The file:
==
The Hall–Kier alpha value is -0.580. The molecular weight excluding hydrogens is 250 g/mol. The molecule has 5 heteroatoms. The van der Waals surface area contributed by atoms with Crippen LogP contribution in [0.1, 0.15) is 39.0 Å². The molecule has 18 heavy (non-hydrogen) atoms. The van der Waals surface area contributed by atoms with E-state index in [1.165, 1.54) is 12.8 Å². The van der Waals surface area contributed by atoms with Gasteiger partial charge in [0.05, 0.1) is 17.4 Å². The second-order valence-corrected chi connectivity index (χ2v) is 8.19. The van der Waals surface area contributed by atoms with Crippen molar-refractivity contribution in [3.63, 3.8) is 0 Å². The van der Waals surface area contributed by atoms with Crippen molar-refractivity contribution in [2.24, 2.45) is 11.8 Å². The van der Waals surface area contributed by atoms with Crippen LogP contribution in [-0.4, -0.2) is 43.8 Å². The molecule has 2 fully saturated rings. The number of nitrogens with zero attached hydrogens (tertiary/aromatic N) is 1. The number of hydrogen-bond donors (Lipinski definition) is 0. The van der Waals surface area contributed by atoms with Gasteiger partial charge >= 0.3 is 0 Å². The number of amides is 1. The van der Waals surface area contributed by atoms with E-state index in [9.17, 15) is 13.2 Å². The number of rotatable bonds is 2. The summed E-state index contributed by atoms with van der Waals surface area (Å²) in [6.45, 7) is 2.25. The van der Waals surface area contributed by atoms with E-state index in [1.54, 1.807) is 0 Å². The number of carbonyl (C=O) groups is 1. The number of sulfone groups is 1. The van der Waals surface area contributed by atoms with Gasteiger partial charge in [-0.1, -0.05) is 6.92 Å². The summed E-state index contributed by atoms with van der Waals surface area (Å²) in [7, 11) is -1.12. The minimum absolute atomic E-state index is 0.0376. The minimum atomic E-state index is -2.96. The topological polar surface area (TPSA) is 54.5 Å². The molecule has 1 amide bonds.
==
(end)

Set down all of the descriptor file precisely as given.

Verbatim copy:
The Hall–Kier alpha value is -0.580. The molecular weight excluding hydrogens is 250 g/mol. The molecule has 5 heteroatoms. The van der Waals surface area contributed by atoms with Crippen LogP contribution in [0.1, 0.15) is 39.0 Å². The molecule has 18 heavy (non-hydrogen) atoms. The van der Waals surface area contributed by atoms with E-state index in [1.165, 1.54) is 12.8 Å². The van der Waals surface area contributed by atoms with Gasteiger partial charge in [0.05, 0.1) is 17.4 Å². The second-order valence-corrected chi connectivity index (χ2v) is 8.19. The van der Waals surface area contributed by atoms with Crippen molar-refractivity contribution in [3.63, 3.8) is 0 Å². The van der Waals surface area contributed by atoms with Crippen molar-refractivity contribution in [2.24, 2.45) is 11.8 Å². The van der Waals surface area contributed by atoms with Crippen LogP contribution in [-0.4, -0.2) is 43.8 Å². The molecule has 2 fully saturated rings. The number of nitrogens with zero attached hydrogens (tertiary/aromatic N) is 1. The number of hydrogen-bond donors (Lipinski definition) is 0. The van der Waals surface area contributed by atoms with Gasteiger partial charge >= 0.3 is 0 Å². The number of amides is 1. The van der Waals surface area contributed by atoms with E-state index in [9.17, 15) is 13.2 Å². The number of rotatable bonds is 2. The summed E-state index contributed by atoms with van der Waals surface area (Å²) in [6.45, 7) is 2.25. The van der Waals surface area contributed by atoms with E-state index in [1.54, 1.807) is 0 Å². The number of carbonyl (C=O) groups is 1. The number of sulfone groups is 1. The van der Waals surface area contributed by atoms with Gasteiger partial charge in [-0.1, -0.05) is 6.92 Å². The summed E-state index contributed by atoms with van der Waals surface area (Å²) in [7, 11) is -1.12. The minimum absolute atomic E-state index is 0.0376. The minimum atomic E-state index is -2.96. The topological polar surface area (TPSA) is 54.5 Å². The molecule has 1 amide bonds.